At this point the ODC prepares a Petition for Discipline which acknowledges charges. The matter is then assigned to a 3-member Hearing Committee. The ODC presents evidence of the misconduct and the Respondent present their defense. After the possible filing of a brief by the ODC And Respondent, the Hearing Committee issues its Report and Recommendation which includes the recommended disposition, or punishment. The process can be concluded by dismissal, private or public reprimand, or even an informal admonition.

The Emerald Ash Borer Killed a Tree on My Property Line. Who is Responsible For Its Removal?

The Emerald Ash Borer insect has wreaked havoc throughout much of PA and is migrating to surrounding Mid-Atlantic states. Dead ash tree removal is a must for property owners, but the responsibility burden can sometimes cause friction between neighbors.

I live in Southeastern Pennsylvania, and I’m trying to resolve a dispute with a neighbor about a dead ash tree that sits directly on our property line. When I moved into my house a few months ago, I had an arborist inspect the tree, and planned to have it trimmed.

I was advised that the ash tree is infected by the emerald ash borer beetle and is nearly completely dead. The arborist advised me to remove it quickly so that it does not fall on my shed directly under it and was given a quote of $1700.The thing is, the tree sits approximately on 25% of my property and 75% of my neighbor’s.

My understanding is that in PA, if a dead or dying tree sits on the property line, both the neighborly and legally required thing to do is to split the cost of removal. However, my neighbor stated that he did not care if it came down in my yard as it would be my responsibility to remove it if that occurred. The dead tree would not hit his house if it fell on his property, and he was not willing to contribute to its removal.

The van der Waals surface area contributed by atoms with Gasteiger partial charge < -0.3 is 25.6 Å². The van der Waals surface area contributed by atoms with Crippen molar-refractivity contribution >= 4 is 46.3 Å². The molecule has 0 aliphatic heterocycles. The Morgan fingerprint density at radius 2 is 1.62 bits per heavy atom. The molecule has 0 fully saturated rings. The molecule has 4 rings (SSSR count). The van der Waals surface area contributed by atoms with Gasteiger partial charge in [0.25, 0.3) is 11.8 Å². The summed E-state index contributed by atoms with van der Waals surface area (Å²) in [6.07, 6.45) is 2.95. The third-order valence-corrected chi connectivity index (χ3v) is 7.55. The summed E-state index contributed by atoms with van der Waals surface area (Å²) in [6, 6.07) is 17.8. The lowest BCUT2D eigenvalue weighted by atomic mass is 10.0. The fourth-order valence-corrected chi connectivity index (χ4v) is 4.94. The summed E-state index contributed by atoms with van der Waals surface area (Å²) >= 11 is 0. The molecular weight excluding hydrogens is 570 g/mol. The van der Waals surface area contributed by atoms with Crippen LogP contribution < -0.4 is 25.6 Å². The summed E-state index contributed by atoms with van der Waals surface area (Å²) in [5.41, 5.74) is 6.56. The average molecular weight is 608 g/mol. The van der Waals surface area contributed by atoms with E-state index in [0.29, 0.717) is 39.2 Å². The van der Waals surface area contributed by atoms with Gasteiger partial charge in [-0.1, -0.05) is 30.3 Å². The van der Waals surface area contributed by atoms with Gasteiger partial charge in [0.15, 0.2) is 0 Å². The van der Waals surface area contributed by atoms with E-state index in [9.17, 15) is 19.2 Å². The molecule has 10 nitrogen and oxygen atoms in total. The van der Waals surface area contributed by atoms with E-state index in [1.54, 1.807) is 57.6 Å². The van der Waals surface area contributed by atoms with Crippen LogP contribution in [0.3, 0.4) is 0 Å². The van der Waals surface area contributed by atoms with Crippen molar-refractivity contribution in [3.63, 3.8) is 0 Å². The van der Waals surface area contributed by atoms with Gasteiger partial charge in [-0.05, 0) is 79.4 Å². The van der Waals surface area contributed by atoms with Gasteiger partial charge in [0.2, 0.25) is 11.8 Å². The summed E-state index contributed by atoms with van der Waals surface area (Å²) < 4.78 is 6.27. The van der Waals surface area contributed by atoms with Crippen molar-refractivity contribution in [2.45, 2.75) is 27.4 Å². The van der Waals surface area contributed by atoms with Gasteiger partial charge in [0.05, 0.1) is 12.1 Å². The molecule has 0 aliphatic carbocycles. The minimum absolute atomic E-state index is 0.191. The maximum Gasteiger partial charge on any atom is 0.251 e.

I was hoping to determine with a real estate lawyer familiar with tree removal laws if I had any legal recourse against him with regards to this removal. Or,f the cost of removal is low enough that I am better off just paying for the tree removal myself rather than trying to take legal action against my neighbor At the end of the day, I’m arguing with him over $850 and the principle of the matter. – Matthew P.

I believe your understanding of the PA tree law is correct. A property line tree is the joint and equal responsibility of the two property owners. If one party refuses to accept equal responsibility, legal action would have to be started – normally before a Montgomery County magistrate judge. The cost of commencing the action is not great, but, the cost of your relationship with your neighbor could be.

You might have some success in having a real estate attorney write to the neighbor, but that could be costly as well. The additional issue is that in order to remove the tree, your arborist may requires the neighbor’s permission, since going onto his property would be a trespass.

For you to be successful, legally you have to be able to prove where the property line is and prove that the tree was a hazard tree because it was dead. You’ll need a written opinion from the arborists and good pictures.

Many arborists in PA are rightfully reluctant to climb up an ash tree in order to remove it because it dies from the top down – so the top becomes very brittle and thus dangerous to climb. You have to deal with this right away. Best of luck!